By Erin Weaver
A new study finds that adopting LEED for public buildings, like this LEED Silver fire station in Fremont, California, increases private-sector LEED registrations.
Cities that require LEED certification for new municipal building construction see the adoption of LEED double in the private sector, according to a new study from Harvard Business School.
Based on data from 735 California cities, the authors of “Public Procurement and the Private Supply of Green Buildings” estimate that cities requiring LEED certification for municipal buildings between 2001 and 2008 saw 2.3 private-sector LEED registrations per year, on average, with an average total of 15.8 private LEED registrations compared to 8.3 in other cities—or 90% higher. Neighboring cities without their own municipal LEED standards experienced a boost, too, with a 61% bump from 1.5 to 2.4 private LEED registrations per year. The authors conclude that establishing a government standard can overcome the inertia of developers waiting for suppliers to offer LEED expertise, while suppliers wait for evidence of demand.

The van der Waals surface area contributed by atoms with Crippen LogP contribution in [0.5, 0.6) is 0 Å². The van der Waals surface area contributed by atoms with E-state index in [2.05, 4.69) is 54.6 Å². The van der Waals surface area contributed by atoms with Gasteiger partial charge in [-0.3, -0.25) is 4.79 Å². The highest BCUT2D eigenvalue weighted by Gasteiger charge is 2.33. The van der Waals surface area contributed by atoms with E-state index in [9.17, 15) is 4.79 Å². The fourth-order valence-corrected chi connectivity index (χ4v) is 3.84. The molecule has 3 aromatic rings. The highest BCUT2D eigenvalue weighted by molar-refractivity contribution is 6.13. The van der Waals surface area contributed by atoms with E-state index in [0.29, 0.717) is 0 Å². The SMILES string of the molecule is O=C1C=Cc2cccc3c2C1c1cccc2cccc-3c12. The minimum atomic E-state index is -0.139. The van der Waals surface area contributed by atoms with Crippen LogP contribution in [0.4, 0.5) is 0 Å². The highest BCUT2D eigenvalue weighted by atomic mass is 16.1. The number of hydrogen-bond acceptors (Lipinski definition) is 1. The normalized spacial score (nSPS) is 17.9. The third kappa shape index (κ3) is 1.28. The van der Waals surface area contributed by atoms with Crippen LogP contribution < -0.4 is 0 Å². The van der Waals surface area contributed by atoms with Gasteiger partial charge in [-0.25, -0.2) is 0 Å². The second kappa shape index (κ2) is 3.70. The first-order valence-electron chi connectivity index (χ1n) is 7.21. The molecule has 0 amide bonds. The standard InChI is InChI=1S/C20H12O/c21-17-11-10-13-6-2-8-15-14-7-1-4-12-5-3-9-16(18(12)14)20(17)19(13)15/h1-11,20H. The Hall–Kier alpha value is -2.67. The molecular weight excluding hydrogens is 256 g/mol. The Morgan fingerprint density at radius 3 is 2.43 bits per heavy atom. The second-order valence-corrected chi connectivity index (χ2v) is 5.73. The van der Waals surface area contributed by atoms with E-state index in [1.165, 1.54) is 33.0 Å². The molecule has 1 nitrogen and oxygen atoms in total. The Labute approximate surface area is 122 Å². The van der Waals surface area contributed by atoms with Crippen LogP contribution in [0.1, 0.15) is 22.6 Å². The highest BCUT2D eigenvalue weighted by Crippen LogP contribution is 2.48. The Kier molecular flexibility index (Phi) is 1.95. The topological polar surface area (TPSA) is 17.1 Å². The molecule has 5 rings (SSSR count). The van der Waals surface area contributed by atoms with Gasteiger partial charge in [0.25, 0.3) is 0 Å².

Along with variables such as market size, income, and education, the study took into account cities’ environmental preferences by measuring hybrid vehicle ownership and support for environmental ballot questions; the effect of green procurement policies on the private sector was similar across cities regardless of those factors.
The study excluded several cities—including San Francisco, where, as HOK’s Mara Baum, AIA, told
, legislation requiring LEED for privately owned buildings would make the effects of municipal building policies impossible to track. This is likely to be the case in an increasing number of cities as building codes become more stringent: Colin Rohlfing, Assoc. AIA, of HOK Chicago told
that Chicago’s requirement of LEED for any project receiving public money has greatly increased the availability of LEED services and materials there, and upcoming code changes for all buildings in the city “are taking a cue from LEED” and mandating strategies that include occupancy sensors, daylighting, and green roofs.
For more information:
Harvard Business School
December 1, 2012
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